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What the Olivier winners said (Pt 2)

Published 29 April 2013

As the creative teams nominated for this year’s Olivier Awards with MasterCard gathered at the Royal Opera House to celebrate the very best of British theatre, we were backstage to be the first to capture the winners’ responses.

Nica Burns and Kim Poster, producers of Long Day’s Journey Into Night, winner of Best Revival

How does it feel to have won?
KP: We’re over the moon. For the commercial theatre to put on a classic play like this and be recognised by our peers really is thrilling.
NB: I’m speechless, which is a bit of a first [laughs].

It’s been an ambition of yours to put this play on for a while, hasn’t it?
NB: Seven years. It’s a very difficult play and we tried to cast it for a long time. And then Kim came and brought David Suchet to the table and David Suchet is what made it work. After we had David, we could build the rest of the cast.

How does it compare to other productions you’ve worked on?
KP: It’s a very complex play. We were lucky because we elected to tour it for six weeks and we worked and worked and worked on it.

So it changed a lot during the tour?
KP: Hugely. I would say by about 70 per cent. To see the process when it went on tour before it came into the West End was really a privilege and it was because of these five brilliantly gifted actors just refining every single moment to find Eugene O’Neill’s messages was thrilling.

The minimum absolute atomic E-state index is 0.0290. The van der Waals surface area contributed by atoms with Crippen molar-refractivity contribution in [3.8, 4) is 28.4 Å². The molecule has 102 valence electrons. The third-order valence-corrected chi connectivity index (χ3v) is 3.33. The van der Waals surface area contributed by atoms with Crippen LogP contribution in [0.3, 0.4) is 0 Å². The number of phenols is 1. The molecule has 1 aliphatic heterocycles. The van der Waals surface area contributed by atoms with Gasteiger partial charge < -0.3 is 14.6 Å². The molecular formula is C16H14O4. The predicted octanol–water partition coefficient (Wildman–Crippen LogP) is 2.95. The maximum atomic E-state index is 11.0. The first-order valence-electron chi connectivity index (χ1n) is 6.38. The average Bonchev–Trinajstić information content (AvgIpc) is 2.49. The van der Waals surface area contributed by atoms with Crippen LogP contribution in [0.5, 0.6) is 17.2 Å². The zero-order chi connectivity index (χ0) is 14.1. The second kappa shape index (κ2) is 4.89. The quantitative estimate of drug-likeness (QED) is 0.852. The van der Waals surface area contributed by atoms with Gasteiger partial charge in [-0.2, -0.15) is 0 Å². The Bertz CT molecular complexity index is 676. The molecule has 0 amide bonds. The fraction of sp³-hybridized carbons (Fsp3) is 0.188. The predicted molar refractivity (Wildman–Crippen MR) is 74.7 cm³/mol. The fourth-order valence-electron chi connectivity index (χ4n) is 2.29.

Do you have somewhere to put the award?
NB: Centre stage on the mantelpiece. No doorstops or lavatories for me. I’m proud of this.

Jon Morrell, winner of Best Costume Design for Top Hat

How does it feel to have won against such strong competitors, many of which are previous Olivier Award winners?
Very exciting and very surprising. They are all incredibly experienced designers so it’s incredible to even be nominated amongst them. That was amazing, that was enough.

David Wood and Angus Jackson, writer and director of Goodnight Mister Tom, winner of Best Entertainment and Family

How does it feel after the near miss last year? [Wood’s adaptation of The Tiger Who Came To Tea was nominated in this category in 2012]
DW: It feels wonderful… second time lucky! It’s very exciting. I’m particularly pleased with this one because I’ve wanted the rights to do this for 20 to 25 years, and it’s taken all this time and finally we got it together – thanks to Angus.
AJ: Well thanks to you and to everybody.

So it’s a special piece?
DW: It is to me, yes, it was very much a labour of love. I read the novel 25 to 30 years ago because I’d adapted Michelle [Magorian]’s other book Back Home for television, and as a result of that I said ‘Do you think I could possibly do this for the stage?’ and she said ‘Well I’m not quite sure’ and there were all sorts of problems with the rights but all’s well now, all’s well now.

Michael Frayn, winner of a Special Award

How does this feel?
Absolutely wonderful. A Special Award! I’m extremely pleased to have it and, as I said in my speech, I’m particularly pleased to have it from Roger [Allam] who is a very great actor who has done wonderful things in my plays.

Do you have any writing plans for the future?